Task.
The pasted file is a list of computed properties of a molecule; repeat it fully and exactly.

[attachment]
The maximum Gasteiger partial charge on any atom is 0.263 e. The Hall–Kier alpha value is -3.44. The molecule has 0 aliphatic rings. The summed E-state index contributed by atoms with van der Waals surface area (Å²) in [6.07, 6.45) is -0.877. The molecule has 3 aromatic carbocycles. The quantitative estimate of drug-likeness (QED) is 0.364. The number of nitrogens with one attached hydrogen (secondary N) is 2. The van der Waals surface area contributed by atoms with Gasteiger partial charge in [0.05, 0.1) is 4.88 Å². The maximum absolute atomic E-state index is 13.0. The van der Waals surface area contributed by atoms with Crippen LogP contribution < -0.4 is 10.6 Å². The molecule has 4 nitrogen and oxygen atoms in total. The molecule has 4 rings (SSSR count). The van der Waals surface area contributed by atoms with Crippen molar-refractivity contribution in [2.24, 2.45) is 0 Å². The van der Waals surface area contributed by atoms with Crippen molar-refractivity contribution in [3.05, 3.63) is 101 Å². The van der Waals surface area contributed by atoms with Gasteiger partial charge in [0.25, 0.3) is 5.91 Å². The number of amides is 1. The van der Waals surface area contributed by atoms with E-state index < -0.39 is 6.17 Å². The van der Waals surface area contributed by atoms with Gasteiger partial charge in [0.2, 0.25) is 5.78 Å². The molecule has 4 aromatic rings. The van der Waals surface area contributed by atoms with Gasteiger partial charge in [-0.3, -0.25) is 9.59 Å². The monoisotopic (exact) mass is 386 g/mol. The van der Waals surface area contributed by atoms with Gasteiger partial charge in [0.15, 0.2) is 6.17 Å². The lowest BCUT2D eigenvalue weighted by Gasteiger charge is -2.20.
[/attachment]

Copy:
The maximum Gasteiger partial charge on any atom is 0.263 e. The Hall–Kier alpha value is -3.44. The molecule has 0 aliphatic rings. The summed E-state index contributed by atoms with van der Waals surface area (Å²) in [6.07, 6.45) is -0.877. The molecule has 3 aromatic carbocycles. The quantitative estimate of drug-likeness (QED) is 0.364. The number of nitrogens with one attached hydrogen (secondary N) is 2. The van der Waals surface area contributed by atoms with Gasteiger partial charge in [0.05, 0.1) is 4.88 Å². The maximum absolute atomic E-state index is 13.0. The van der Waals surface area contributed by atoms with Crippen LogP contribution < -0.4 is 10.6 Å². The molecule has 4 nitrogen and oxygen atoms in total. The molecule has 4 rings (SSSR count). The van der Waals surface area contributed by atoms with Crippen molar-refractivity contribution in [2.24, 2.45) is 0 Å². The van der Waals surface area contributed by atoms with Crippen molar-refractivity contribution in [3.05, 3.63) is 101 Å². The van der Waals surface area contributed by atoms with Gasteiger partial charge in [0.25, 0.3) is 5.91 Å². The number of amides is 1. The van der Waals surface area contributed by atoms with E-state index < -0.39 is 6.17 Å². The van der Waals surface area contributed by atoms with Gasteiger partial charge in [0.2, 0.25) is 5.78 Å². The molecule has 4 aromatic rings. The van der Waals surface area contributed by atoms with Gasteiger partial charge in [-0.3, -0.25) is 9.59 Å². The monoisotopic (exact) mass is 386 g/mol. The van der Waals surface area contributed by atoms with Gasteiger partial charge in [0.15, 0.2) is 6.17 Å². The lowest BCUT2D eigenvalue weighted by Gasteiger charge is -2.20.